How fast is that? I have an internal time goal, and it is lofty for me. Swim? 9 minutes, bike? 41 minutes, run? 25 minutes, 2 minutes in transitions, for a goal time of 77 minutes. This is a massive stretch, and may not be doable at my fitness level. It is going to hurt, and I am going to love every minute of it.
And it is still, all David’s damned fault!
Just one look at the above, and you can understand why nutrition matters. This is what happens when you do not fuel your body on the bike and hit the run without enough fuel to keep the body from cramping up. Once you get to this point, you can’t recover while still racing. This is why we work on nutrition plans during training days too.
The story behind this, and the tale of woe that I hope you can learn from my mistake. You see, I had trained my nutrition plan. Thought I had it wired. Infinit Go Far in one bottle. Nuun in the other. Gu Gel at 45 minutes on the bike, Bonk Breaker bar at 90 minutes on the bike, Gu Gel at 135 minutes on the bike, another Bonk Breaker before run transition, then Gu Roctane Gels on the run, with water and gatorade provided on course. All of this augmented with electrolyte capsules at a rate of 1 per hour.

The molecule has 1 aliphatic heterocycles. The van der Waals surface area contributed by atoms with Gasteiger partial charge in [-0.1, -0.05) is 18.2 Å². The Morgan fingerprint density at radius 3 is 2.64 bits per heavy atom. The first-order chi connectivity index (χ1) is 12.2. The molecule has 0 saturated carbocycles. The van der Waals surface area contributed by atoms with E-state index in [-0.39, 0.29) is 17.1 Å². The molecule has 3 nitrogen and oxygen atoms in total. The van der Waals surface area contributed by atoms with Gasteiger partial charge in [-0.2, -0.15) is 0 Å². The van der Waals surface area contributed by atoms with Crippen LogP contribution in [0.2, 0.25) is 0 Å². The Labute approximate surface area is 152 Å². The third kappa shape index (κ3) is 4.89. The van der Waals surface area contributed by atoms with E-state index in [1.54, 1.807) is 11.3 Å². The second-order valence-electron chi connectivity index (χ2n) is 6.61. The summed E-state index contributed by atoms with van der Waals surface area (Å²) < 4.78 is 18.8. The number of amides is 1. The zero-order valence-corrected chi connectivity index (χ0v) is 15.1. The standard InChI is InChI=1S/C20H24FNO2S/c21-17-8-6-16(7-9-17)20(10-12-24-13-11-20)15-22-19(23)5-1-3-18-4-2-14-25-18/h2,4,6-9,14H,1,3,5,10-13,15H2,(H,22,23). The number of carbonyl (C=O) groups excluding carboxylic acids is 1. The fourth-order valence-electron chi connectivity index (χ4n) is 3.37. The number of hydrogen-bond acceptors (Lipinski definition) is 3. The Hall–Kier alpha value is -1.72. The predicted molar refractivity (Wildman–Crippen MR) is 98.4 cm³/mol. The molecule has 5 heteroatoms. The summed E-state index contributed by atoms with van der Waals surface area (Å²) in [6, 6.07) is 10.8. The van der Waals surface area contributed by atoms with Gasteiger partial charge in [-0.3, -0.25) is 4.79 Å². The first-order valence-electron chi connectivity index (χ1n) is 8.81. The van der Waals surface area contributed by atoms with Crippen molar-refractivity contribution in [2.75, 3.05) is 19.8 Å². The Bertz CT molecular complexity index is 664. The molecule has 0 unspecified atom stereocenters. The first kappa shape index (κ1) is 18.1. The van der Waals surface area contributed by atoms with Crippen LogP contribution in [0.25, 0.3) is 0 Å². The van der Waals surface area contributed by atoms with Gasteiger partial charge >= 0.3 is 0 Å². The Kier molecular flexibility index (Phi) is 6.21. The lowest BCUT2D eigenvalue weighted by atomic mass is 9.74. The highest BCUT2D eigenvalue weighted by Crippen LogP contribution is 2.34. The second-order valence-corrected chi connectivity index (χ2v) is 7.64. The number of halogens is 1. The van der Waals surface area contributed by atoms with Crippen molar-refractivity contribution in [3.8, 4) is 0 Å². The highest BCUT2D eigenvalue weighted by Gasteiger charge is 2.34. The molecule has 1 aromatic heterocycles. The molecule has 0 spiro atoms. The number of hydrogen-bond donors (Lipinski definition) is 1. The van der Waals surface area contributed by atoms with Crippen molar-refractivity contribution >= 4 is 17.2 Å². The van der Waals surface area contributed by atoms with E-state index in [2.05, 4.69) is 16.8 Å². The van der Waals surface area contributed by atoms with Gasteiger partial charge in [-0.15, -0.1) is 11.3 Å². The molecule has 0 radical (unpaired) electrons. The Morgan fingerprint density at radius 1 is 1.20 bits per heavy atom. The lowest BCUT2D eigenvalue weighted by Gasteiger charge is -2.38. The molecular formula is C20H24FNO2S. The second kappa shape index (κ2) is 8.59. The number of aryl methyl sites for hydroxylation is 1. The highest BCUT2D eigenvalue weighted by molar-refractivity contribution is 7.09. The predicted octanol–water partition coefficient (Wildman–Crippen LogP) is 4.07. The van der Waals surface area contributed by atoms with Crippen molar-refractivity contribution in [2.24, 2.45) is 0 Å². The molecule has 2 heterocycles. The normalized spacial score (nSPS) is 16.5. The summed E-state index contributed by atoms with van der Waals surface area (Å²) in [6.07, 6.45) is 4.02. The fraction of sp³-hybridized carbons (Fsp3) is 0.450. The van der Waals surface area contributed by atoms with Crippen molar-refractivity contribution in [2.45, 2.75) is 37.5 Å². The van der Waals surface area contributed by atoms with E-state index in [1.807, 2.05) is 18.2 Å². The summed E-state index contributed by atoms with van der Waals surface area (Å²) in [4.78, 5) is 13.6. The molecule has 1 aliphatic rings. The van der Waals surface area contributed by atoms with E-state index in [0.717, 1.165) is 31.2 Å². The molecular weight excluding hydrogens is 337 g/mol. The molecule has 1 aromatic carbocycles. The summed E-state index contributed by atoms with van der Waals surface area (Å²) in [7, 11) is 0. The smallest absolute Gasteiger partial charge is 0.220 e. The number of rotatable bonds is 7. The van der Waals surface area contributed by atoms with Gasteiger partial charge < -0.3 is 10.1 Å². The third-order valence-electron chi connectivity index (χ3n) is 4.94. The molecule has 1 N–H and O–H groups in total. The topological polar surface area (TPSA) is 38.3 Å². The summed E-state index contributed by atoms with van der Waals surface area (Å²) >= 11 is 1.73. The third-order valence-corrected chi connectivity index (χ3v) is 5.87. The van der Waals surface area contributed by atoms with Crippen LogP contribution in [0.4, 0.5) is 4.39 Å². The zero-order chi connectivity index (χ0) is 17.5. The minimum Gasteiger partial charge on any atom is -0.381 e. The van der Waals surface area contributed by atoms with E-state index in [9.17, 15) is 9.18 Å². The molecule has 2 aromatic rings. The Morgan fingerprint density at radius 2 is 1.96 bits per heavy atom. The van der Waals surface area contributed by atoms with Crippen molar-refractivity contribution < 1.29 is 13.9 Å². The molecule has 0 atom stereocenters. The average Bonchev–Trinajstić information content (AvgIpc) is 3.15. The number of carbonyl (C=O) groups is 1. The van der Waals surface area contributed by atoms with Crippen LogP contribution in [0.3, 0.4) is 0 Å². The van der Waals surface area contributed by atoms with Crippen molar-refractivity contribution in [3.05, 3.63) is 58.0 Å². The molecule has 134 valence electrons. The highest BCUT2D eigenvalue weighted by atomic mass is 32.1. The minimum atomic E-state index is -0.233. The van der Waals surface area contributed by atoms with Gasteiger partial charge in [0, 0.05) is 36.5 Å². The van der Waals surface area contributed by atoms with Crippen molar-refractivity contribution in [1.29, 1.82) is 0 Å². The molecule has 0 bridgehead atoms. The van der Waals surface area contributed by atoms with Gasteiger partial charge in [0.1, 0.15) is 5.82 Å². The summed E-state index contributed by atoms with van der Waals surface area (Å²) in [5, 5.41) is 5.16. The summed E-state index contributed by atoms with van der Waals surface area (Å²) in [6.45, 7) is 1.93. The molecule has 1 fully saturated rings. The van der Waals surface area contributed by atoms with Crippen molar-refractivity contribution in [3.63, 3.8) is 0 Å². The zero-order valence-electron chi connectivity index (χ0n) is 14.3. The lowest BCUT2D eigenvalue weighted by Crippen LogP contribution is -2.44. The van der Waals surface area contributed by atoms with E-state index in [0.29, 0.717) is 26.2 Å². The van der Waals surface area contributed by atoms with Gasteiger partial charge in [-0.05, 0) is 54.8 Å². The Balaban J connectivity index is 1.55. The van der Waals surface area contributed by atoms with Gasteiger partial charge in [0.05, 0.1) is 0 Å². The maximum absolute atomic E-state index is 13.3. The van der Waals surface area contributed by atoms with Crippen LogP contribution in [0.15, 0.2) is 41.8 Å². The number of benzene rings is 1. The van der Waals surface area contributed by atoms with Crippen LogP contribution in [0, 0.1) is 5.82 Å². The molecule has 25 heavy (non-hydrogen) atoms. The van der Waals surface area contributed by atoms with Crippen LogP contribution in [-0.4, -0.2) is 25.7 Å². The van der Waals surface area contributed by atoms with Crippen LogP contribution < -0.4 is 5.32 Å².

In training, this went great. Race day however did not play well. You see, it rained on the bike course. Lesson to take away, Bonk Breakers are messy and difficult to consume in the rain, so I didn’t consume them as planned. I think you see where this is going already don’t you? Yeah, me too. I didn’t eat the solid nutrition, and the gels just aren’t enough to keep this engine going, so when I hit mile 6 of the run, and the quad started cramping to the point of locking up the knee, I knew that my 2 hour run was now an impossible goal. I could finish, but the last half of the run was going to be a long cycle of run slow, cramp, walk it out, repeat to the finish line. It took almost twice as long to cover the last 7 miles as it took to cover the first 6. Crossing the finish line, I had already had a while to stew on what I did wrong.